Yosemite & Beyond: Tuolumne County Calls Touring California's Wild Sierra Backcountry

Tuolumne County, California, 133 miles east of San Francisco, is best known for housing Yosemite National Park. Yet the county itself is chock-full of hidden treasures that would please any vacationer or environmentalist yearning for a deeper connection with the great outdoors.

Tuolumne County, Yosemite
Yosemite’s much-photographed and picturesque waterfalls are crowd favorites. © Erica Gies

Whether horseback riding into the pristine Stanislaus National Forest, hiking with members of the United States Forest Service (USFS), or discovering the glory that is Yosemite Valley, Tuolumne County’s environment has a life all its own. And its residents intend to keep it that way.

Home to picturesque waterfalls and one of the most photographed valleys in the country, Yosemite itself is still a park in progress. It continues to withstand the test of time, even with increased human interaction and natural occurrences. While the park was unprepared for the devastating flood of 1997, preventative measures are currently underway to anticipate Mother Nature. “Prescribed burns” occur in the park to simulate the 30-year natural cycle of fire that comes through the forest. These maintained fires rid the park of diseased trees and make room for younger foliage.

With enough outdoor activities to keep one busy for weeks, a visitor’s average stay in the park is only four hours. One tour guide advises visitors to literally “take a hike” and take in at least one aspect of Yosemite fully.

Projects are currently underway to make the park look more appealing to visitors, but not everyone is gung ho about the plans. The Lower Falls Restoration Project has converted one parking lot into a picnic area. Yet parking and transportation in the park, according to some observers, is a problem that has not been fully dealt with. Some locals offer tips to ease your way.

Go Early

Much of the congestion in the Valley floor is due to the removal of more than 6,000 developed parking spaces, leaving less than 1,500 slots available for visitors. “It seems to have made more of a problem by removing services before having a replacement system available,” says Denise Brooks, chief financial officer of Friends of Yosemite Park Association, which is dedicated to the preservation and enhancement of the park.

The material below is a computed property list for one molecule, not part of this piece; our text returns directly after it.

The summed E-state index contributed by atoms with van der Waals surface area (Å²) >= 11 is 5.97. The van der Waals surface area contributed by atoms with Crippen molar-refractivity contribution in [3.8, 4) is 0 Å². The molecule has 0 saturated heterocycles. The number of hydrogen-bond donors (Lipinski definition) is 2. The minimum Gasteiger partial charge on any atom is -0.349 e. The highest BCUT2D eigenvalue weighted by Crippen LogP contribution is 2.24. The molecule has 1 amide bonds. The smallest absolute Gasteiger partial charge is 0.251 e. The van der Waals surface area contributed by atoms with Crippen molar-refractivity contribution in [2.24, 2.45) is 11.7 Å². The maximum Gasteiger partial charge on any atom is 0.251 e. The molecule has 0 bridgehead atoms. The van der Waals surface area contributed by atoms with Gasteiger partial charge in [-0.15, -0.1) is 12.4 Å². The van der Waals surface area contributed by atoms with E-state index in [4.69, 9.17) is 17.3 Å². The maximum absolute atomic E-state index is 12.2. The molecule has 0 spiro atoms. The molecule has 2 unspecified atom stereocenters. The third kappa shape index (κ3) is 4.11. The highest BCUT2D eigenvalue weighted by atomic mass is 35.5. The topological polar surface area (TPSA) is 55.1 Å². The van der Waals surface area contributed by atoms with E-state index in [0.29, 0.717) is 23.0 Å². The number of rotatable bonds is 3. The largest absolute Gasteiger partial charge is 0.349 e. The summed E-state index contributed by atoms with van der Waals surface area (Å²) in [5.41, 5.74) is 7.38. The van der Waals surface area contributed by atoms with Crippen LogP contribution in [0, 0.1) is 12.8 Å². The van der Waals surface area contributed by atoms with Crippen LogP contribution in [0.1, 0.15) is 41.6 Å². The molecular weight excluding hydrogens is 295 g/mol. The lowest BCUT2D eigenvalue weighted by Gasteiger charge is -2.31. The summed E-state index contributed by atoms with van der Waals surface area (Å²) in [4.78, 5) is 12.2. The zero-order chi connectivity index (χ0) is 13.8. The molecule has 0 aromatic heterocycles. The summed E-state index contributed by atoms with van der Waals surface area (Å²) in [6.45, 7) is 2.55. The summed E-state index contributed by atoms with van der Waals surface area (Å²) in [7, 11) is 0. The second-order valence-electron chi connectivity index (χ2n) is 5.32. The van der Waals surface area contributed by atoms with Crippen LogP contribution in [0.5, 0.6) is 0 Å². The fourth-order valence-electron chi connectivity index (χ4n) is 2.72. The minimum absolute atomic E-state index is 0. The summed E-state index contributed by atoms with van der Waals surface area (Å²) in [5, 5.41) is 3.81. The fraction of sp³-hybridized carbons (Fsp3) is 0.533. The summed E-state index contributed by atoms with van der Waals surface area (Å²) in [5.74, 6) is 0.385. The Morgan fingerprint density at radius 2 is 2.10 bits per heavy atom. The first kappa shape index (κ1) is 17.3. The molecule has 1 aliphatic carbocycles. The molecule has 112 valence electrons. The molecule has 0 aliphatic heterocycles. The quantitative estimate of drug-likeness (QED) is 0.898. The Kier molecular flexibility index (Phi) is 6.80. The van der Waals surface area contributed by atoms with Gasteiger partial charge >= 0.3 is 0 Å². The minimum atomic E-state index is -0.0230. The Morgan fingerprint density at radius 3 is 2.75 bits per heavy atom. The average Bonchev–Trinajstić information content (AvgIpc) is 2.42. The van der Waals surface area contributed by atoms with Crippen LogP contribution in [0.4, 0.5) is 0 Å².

By visiting the Valley during off-peak hours (before 11 a.m. or after 2 p.m.) or during early spring or fall, visitors can help combat the traffic problem. Taking less crowded hikes through the north and south rim of the Valley also provides a better view and more rewarding hike, according to Brooks.

For decades, residents have done their part to preserve Tuolumne County’s natural beauty. “Check dams” were constructed deep in its forest during the 1950s as a way to regulate the flow of water. Made from natural elements such as twigs and branches, these manmade dams punctuate the unspoiled rivers and lakes one can view while horseback riding into the forests. Removing the dams might cause the bodies of water to dry up.

The United States Forest Service (USFS) has offered its support for the dams. Yet some local environmental groups want their forests “pristine, without any elements of human imprint” and see the dams as a violation.

“In Tuolumne, this environment is our life,” says Peggy Mosley, innkeeper at the Groveland Motel and supporter of the dams. “We want to protect it, not see it go away, and these dams are a way to do this.”

Many county residents balance their economic interests with environmental concerns. Mosley’s motel is introducing large, refillable dispensers in each of her rooms, eliminating the need for wasteful plastic bottles full of hygiene products. Groveland Motel’s rates start at $135.

Guests at the charming Friends of Yosemite Lodge in Groveland can savor organic food, enjoy the picturesque grounds and organic gardens, and breathe easy because of the fragrance-free cleaning products. Guests must become members of Friends of Yosemite Park ($10), and the themed rooms (John Muir, Ansel Adams) start at $159 per night, double occupancy.

During a guided hike with members of USFS, the officers” dedication becomes clear. “If a fire gets past 20 acres, you take it personally,” says Pamela Lane, a member of prevention and detection lookout for the USFS. Climbing the ladder to her lookout station, Lane is always in awe of the beauty that surrounds her. “One of the best things about my job is the fact that people know someone is watching over them,” she says.

“We’ve got a real gift here,” adds Eric Ferrel, recreation technician for the USFS. “As long as we take care of it, it will take care of us.”

Contacts